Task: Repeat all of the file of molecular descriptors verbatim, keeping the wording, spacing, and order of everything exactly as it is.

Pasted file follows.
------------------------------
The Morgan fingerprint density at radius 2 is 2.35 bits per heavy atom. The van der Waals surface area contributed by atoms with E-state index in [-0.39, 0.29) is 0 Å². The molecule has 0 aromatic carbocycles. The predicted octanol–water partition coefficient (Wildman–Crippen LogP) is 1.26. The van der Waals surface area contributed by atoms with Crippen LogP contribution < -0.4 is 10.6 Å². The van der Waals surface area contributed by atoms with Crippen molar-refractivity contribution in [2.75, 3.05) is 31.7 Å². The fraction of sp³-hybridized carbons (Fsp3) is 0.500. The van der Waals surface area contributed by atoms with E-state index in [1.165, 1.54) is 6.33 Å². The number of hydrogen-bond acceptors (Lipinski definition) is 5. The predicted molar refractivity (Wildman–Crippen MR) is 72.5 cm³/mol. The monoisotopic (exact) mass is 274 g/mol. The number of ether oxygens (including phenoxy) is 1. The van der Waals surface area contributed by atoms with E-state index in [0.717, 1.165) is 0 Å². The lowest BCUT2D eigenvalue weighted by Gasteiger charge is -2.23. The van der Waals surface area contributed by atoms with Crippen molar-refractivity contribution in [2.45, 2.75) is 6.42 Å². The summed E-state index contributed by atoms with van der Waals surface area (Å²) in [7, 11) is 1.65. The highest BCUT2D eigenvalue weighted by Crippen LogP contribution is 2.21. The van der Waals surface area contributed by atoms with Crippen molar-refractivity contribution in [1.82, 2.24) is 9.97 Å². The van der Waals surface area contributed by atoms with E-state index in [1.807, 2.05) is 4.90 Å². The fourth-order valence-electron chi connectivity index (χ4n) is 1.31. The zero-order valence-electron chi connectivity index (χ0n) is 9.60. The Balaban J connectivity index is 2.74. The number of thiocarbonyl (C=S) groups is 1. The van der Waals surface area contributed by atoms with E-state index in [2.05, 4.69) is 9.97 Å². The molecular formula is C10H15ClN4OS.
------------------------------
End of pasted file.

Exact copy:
The Morgan fingerprint density at radius 2 is 2.35 bits per heavy atom. The van der Waals surface area contributed by atoms with E-state index in [-0.39, 0.29) is 0 Å². The molecule has 0 aromatic carbocycles. The predicted octanol–water partition coefficient (Wildman–Crippen LogP) is 1.26. The van der Waals surface area contributed by atoms with Crippen LogP contribution < -0.4 is 10.6 Å². The van der Waals surface area contributed by atoms with Crippen molar-refractivity contribution in [2.75, 3.05) is 31.7 Å². The fraction of sp³-hybridized carbons (Fsp3) is 0.500. The van der Waals surface area contributed by atoms with E-state index in [1.165, 1.54) is 6.33 Å². The number of hydrogen-bond acceptors (Lipinski definition) is 5. The predicted molar refractivity (Wildman–Crippen MR) is 72.5 cm³/mol. The monoisotopic (exact) mass is 274 g/mol. The number of ether oxygens (including phenoxy) is 1. The van der Waals surface area contributed by atoms with E-state index in [0.717, 1.165) is 0 Å². The lowest BCUT2D eigenvalue weighted by Gasteiger charge is -2.23. The van der Waals surface area contributed by atoms with Crippen molar-refractivity contribution in [2.45, 2.75) is 6.42 Å². The summed E-state index contributed by atoms with van der Waals surface area (Å²) in [7, 11) is 1.65. The highest BCUT2D eigenvalue weighted by Crippen LogP contribution is 2.21. The van der Waals surface area contributed by atoms with Crippen molar-refractivity contribution in [1.82, 2.24) is 9.97 Å². The van der Waals surface area contributed by atoms with E-state index in [1.807, 2.05) is 4.90 Å². The fourth-order valence-electron chi connectivity index (χ4n) is 1.31. The zero-order valence-electron chi connectivity index (χ0n) is 9.60. The Balaban J connectivity index is 2.74. The number of thiocarbonyl (C=S) groups is 1. The van der Waals surface area contributed by atoms with E-state index in [2.05, 4.69) is 9.97 Å². The molecular formula is C10H15ClN4OS.